Years ago I was on a trip in the northwest of the Netherlands with my family. During one of our walks we passed a field with a very tall crop. Strangely enough, its tops looked exactly like those of a cannabis plant. As these are not uncommon in the Netherlands, we joked about the revenue their farmer must make. I remember there was a big sign on one side of the field that explained this was industrial hemp. When I looked it up back then, I found out that even though it was indeed a version of the cannabis plant, it contained too little THC to provide intoxication when consumed. While learning more about sustainable fashion, hemp keeps popping up as a very promising material. Still, it doesn’t seem to be commonly used at all. I decided to do a little research and it turns out that this amazing plant has a rich and political history.
We have been using hemp to create textiles for centuries. There is evidence that it was already used over ten thousand years ago. It is one of the first agricultural crops and one of the first plants spun into textiles (Condé Nast Glossary 2021). Not only was hemp easy to grow, it was also softer, warmer, more absorbant and durable than cotton. The material remained popular throughout the centuries. During the 19th century in Northwestern Europe, almost all textiles used for clothing, bedlinen, towels and so on, were made of hemp (Jack Herer 2020, Nyttnorge).
Hemp scores high on the parameters of sustainable materials for a myriad of reasons. First of all, it is an easy crop that grows fast and nearly anywhere. It needs little fertilizer and little to no chemical pesticides. Compared to cotton, this means its production has way less effect on its direct and the global environment. In addition its yield per hectare is higher compared to cotton. The hemp plant can be used for many more things than just clothing and isolation. It can be made into food, cosmetic products, paper, animal bedding and much, much more (Health Europe 2019). Because of this, the entire plant can be used, leaving next to no waste. Making textiles from hemp can be done without chemicals (though it’s not necessarily always done this way) and on top of that, hemp textile is softer, warmer and more durable than cotton. Wearing and washing the fabric only makes it more strong and supple. (Condé Nast Glossary 2021). Hemp fabric is said to be anti-bacterial and last but not least; it’s bio degradable.
During the 20th century, however, the popularity of hemp decreased rapidly. Not much earlier, the mechanical cotton gin was invented. This made the production of cotton faster and cheaper than that of hemp. In addition, something strange happened in the USA. From 1937 until 1940 and from 1945 onwards, the country banned all hemp growth as part of the war on drugs. (Even though it had promoted the growth of the crop during the second world war under the slogan ‘Hemp for victory‘, as there was a high demand of textiles.) The ban included industrial hemp growth which is, as mentioned before, not effective as a drug (EIHA 2021). Many countries actually joined this ban on hemp growth, and in some of them, like Norway where I live, it is still illegal to grow industrial hemp (Harvest. 2019). The interesting thing is, that the war on drugs was supposedly heavily financed by the petroleum industry. Coincidentally, this was right about when synthetic fabrics made their entrance to the global market. A commodity that, like many other things in our current societies, is created from oil.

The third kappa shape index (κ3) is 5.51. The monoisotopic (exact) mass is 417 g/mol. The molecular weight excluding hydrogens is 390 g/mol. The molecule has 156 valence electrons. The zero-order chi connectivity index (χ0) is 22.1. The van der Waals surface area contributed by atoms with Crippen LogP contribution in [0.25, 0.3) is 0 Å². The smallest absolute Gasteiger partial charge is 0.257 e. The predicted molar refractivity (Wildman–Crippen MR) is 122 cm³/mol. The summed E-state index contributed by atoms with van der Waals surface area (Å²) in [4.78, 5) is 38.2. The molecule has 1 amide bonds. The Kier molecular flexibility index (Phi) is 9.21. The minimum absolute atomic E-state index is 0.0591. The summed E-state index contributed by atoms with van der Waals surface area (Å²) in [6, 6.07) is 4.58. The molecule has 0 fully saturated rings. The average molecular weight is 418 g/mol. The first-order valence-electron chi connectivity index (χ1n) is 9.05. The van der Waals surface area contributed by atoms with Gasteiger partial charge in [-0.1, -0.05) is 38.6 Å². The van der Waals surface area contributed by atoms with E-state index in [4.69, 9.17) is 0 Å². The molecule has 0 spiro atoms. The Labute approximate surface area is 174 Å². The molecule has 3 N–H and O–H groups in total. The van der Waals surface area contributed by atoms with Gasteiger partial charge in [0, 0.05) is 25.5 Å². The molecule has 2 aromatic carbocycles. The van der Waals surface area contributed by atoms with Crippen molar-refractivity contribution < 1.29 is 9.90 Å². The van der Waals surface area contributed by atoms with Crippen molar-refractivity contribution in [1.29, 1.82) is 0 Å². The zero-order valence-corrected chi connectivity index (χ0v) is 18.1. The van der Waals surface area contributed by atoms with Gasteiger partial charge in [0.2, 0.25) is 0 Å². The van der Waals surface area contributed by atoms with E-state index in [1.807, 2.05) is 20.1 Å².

Let’s think about that for a second. We had an amazing natural and sustainable textile that was an important and big part of cultures across the globe for a very long time and within decades we nearly completely replaced it by unsustainable and synthetic materials. It makes me sad to think that capitalism and specifically the interests of the petroleum industry have had such an enormous part in this. I wonder whether the effects of the fashion industry today would have been as devastating if hemp textiles would have continued their popularity.
Luckily, the production of hemp is increasing. From 2013 to 2018 there was an increase of 70% in the numbers of hectares dedicated to industrial hemp in Europe (EIHA 2021). In 2019, the crops revenue was expected to grow from 1 billion dollars in 2018 to 1,5 billion in 2020 (Health Europe 2019). However, the current demand for clothing made from hemp is still very low. The material is relatively unknown to consumers and its high costs and the lack of supply and manufacturing facilities are not helping (EIHA 2021). As consumers, we can contribute by making sure that any necessary clothing items we might need to buy are made from hemp. So hereby you are all encouraged!
It’s not always very easy to find nice shops that sell hemp clothes. Here’s my top 5 from the ones that I found:
Want to learn more about hemp? There’s a lot of TEDX talks about the topic on youtube. This one by Amy Ansel has a clear overview of hemp’s many qualities and applications and she talks a little about hemp textiles. Enjoy!